Thesis - Open Access
Master of Science (MS)
The purpose of this study was to test the effects of a bicycle ergometer program and a rope-skipping program on the cardiovascular efficiency of a selected group of college freshman women. The effects of the two programs on percent body fat, body weight, strength, and endurance were also tested. During the course of this study, the following hypothesis was tested: There are no significant differences among a rope-skipping group, a bicycle ergometer-exercising group, and a control group in the development of selected anatomical and physiological responses.
1. The subjects involved in this study were thirty-three freshman women from basic instruction classes in physical education for the spring semester, 1971, at South Dakota State University.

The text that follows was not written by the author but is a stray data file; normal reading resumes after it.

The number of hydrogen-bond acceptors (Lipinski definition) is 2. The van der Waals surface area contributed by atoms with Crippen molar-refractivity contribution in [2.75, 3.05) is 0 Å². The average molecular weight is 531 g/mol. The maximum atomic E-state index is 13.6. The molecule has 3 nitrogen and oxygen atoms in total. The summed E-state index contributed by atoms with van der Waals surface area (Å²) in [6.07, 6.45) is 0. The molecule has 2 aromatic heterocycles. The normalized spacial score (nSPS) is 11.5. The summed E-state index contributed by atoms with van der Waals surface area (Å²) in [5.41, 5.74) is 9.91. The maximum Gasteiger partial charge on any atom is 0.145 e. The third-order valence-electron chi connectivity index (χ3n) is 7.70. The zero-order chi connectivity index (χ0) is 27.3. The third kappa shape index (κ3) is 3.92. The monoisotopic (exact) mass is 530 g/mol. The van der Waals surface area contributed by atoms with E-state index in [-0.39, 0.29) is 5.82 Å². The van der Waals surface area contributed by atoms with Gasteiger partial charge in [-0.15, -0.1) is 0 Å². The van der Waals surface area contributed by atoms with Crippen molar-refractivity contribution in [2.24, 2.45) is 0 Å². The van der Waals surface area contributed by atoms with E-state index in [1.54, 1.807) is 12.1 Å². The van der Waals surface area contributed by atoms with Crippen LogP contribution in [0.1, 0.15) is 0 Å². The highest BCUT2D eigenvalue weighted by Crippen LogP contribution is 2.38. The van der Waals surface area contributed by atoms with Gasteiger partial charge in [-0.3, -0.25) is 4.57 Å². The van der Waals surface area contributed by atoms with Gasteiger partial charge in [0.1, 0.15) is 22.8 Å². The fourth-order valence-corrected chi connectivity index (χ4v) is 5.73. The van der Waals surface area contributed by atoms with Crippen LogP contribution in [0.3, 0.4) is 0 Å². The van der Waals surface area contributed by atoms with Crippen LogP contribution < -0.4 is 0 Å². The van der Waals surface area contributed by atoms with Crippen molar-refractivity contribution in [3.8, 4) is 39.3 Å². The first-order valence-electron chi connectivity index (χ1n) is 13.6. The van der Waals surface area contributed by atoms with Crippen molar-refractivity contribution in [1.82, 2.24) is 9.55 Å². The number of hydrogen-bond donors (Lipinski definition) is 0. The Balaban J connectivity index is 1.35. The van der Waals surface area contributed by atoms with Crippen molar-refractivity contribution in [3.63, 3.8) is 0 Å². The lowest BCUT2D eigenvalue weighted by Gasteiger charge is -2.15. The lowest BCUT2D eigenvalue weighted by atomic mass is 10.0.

2. No subject involved in an intercollegiate or extramural activity was allowed to participate in this study.
3. The training program consisted of four sessions per week for five weeks for each subject.
4. Only the parameters of predicted maximal oxygen uptake, body fat by skinfold measurements, muscle strength and endurance, and body weight were tested.
5. No effort was made to control the subjects: diet, sleep or other aspects of personal life. They were asked, however, not to change their normal habits during the study.
Number of Pages
South Dakota State University
Lengkeek, Betty Jane, "Selected Anatomical and Physiological Responses as Affected by a Rope-skipping and Cycling Program for College Women" (1971). Electronic Theses and Dissertations. 3738.